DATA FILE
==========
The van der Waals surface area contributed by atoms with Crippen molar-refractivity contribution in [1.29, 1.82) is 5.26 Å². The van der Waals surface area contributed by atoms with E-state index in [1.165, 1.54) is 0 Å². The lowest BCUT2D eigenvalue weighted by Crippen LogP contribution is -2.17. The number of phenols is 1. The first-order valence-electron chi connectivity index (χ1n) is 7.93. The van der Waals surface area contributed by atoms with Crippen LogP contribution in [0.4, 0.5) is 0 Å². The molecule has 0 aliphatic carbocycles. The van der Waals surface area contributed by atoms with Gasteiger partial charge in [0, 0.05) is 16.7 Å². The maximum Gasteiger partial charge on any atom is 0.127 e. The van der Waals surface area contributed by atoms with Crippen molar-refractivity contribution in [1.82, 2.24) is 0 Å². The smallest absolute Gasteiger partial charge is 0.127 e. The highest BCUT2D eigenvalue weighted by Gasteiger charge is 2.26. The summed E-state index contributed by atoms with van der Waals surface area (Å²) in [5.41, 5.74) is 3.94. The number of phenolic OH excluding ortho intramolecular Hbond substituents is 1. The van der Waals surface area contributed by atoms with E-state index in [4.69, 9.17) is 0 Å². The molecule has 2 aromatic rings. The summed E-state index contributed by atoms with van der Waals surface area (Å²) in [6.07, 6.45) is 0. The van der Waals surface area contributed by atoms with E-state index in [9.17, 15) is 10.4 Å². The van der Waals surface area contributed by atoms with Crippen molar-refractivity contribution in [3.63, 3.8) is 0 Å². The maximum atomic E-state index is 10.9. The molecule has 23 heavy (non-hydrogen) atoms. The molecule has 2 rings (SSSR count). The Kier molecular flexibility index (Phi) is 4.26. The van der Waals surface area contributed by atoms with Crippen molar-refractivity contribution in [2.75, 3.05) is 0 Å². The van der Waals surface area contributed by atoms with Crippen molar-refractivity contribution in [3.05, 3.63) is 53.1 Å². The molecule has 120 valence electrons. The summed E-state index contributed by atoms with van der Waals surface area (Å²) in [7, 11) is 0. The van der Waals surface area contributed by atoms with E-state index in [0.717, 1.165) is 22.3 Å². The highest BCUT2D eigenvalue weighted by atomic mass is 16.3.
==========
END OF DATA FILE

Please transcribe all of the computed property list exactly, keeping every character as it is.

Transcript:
The van der Waals surface area contributed by atoms with Crippen molar-refractivity contribution in [1.29, 1.82) is 5.26 Å². The van der Waals surface area contributed by atoms with E-state index in [1.165, 1.54) is 0 Å². The lowest BCUT2D eigenvalue weighted by Crippen LogP contribution is -2.17. The number of phenols is 1. The first-order valence-electron chi connectivity index (χ1n) is 7.93. The van der Waals surface area contributed by atoms with Crippen LogP contribution in [0.4, 0.5) is 0 Å². The molecule has 0 aliphatic carbocycles. The van der Waals surface area contributed by atoms with Gasteiger partial charge in [0, 0.05) is 16.7 Å². The maximum Gasteiger partial charge on any atom is 0.127 e. The van der Waals surface area contributed by atoms with Crippen molar-refractivity contribution in [1.82, 2.24) is 0 Å². The smallest absolute Gasteiger partial charge is 0.127 e. The highest BCUT2D eigenvalue weighted by Gasteiger charge is 2.26. The summed E-state index contributed by atoms with van der Waals surface area (Å²) in [5.41, 5.74) is 3.94. The number of phenolic OH excluding ortho intramolecular Hbond substituents is 1. The van der Waals surface area contributed by atoms with E-state index in [4.69, 9.17) is 0 Å². The molecule has 2 aromatic rings. The summed E-state index contributed by atoms with van der Waals surface area (Å²) in [6.07, 6.45) is 0. The van der Waals surface area contributed by atoms with E-state index in [9.17, 15) is 10.4 Å². The van der Waals surface area contributed by atoms with Crippen molar-refractivity contribution in [3.63, 3.8) is 0 Å². The maximum atomic E-state index is 10.9. The molecule has 23 heavy (non-hydrogen) atoms. The molecule has 2 rings (SSSR count). The Kier molecular flexibility index (Phi) is 4.26. The van der Waals surface area contributed by atoms with Crippen molar-refractivity contribution in [2.75, 3.05) is 0 Å². The van der Waals surface area contributed by atoms with Crippen molar-refractivity contribution in [3.05, 3.63) is 53.1 Å². The molecule has 120 valence electrons. The summed E-state index contributed by atoms with van der Waals surface area (Å²) in [7, 11) is 0. The van der Waals surface area contributed by atoms with E-state index in [0.717, 1.165) is 22.3 Å². The highest BCUT2D eigenvalue weighted by atomic mass is 16.3.